I listened in on a press conference this morning from the solar advocates at SEIA as they reviewed U.S. solar in 2009 and focused on utility-scale solar.

Rhone Resch, CEO of SEIA, led the call and covered some quick stats:

In 2009 there was 58 megawatts of utility-scale solar deployed in the U.S. in 5 projects.  The compelling news is that SEIA expects to see more than 200 megawatts of utility-scale solar from concentrated solar power (CSP) and photovoltaics (PV) coming online in 2010.  Those projects include Florida Power and Light's 75-megawatt trough project and thin film solar efforts by First Solar.
Even more encouraging is that there are over 100 utility-scale solar projects in the U.S. totaling 17,000 MW now in the planning stage. 
Jeff Levine, President of Gotham Research Group reviewed the results of a recent nationwide poll: 75 percent of Americans, across the political spectrum, support utility-scale solar on public lands.  Further polling data here.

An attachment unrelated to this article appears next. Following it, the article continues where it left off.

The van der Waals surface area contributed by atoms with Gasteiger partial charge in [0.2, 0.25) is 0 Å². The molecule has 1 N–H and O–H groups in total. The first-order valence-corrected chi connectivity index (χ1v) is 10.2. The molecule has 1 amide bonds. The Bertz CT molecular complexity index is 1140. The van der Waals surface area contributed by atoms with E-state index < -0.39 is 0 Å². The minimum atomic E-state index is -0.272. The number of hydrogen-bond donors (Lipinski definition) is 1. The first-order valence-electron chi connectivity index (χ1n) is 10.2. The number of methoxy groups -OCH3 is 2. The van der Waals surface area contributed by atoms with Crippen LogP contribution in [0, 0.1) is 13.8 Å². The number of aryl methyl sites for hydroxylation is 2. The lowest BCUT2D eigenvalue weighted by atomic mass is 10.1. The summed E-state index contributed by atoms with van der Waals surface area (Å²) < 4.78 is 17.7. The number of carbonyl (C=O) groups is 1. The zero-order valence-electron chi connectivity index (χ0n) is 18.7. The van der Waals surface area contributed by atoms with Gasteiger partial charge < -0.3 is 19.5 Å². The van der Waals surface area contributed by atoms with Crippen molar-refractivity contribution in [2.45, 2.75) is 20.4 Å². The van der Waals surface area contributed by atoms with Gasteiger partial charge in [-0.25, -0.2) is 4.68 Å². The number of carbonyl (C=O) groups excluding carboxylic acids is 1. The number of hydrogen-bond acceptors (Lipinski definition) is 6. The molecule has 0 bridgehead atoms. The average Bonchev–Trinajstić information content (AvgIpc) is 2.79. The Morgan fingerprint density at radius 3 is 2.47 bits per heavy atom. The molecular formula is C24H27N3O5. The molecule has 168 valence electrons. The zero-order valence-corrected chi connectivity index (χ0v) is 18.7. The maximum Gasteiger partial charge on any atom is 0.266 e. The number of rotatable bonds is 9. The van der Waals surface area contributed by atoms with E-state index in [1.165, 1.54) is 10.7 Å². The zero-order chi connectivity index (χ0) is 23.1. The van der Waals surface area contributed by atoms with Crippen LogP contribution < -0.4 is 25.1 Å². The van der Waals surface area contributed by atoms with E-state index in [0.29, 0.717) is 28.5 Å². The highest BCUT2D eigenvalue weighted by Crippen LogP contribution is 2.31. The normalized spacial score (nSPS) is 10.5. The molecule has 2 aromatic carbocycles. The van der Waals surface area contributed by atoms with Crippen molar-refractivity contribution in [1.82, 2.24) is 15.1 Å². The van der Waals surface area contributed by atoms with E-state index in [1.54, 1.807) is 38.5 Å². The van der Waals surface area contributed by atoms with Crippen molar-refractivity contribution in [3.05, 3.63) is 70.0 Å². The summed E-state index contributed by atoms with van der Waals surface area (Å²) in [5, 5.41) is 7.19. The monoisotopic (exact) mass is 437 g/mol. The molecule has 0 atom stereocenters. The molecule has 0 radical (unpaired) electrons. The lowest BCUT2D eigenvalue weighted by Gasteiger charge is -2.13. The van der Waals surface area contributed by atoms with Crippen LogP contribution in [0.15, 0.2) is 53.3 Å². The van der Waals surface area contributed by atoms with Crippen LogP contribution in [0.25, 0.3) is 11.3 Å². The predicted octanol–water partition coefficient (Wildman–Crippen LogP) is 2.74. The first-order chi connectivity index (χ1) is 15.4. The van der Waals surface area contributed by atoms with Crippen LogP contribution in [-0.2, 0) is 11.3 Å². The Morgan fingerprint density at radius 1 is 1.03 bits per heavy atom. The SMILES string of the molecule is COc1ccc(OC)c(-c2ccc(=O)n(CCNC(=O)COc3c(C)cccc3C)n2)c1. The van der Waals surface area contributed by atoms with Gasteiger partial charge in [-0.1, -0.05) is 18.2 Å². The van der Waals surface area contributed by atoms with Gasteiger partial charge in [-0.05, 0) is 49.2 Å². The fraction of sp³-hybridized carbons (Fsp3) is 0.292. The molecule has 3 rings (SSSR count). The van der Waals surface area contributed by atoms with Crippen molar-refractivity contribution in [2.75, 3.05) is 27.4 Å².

Rep. Gabrielle Giffords (AZ-7) also spoke on the phone call.  She is clearly an enthusiastic supporter of solar and actually sounded knowledgeable on the subject.  She cited the Arizona-based solar efforts already in progress -- Suntech's factory construction, Abengoa's CSP project and BrightSource's enormous CSP deployment.  She sees the need for removing permitting roadblocks to solar development. 

During the call, one of Gifford's constituents, Peter Schmugge, a self-described conservative Christian and Republican operative, twittered, "What a surprise. Instead of listening to her constituents, Rep. Giffords is talking solar once again."  Schmugge must be part of the 25 percent who don't support utility-scale solar on public lands.

We covered the recent Arizona solar bill kerfuffle here.

We covered the BrightSource $1.37 billion loan guarantee and Ivanpah project here.

There's good information from SEIA on interconnection issues here.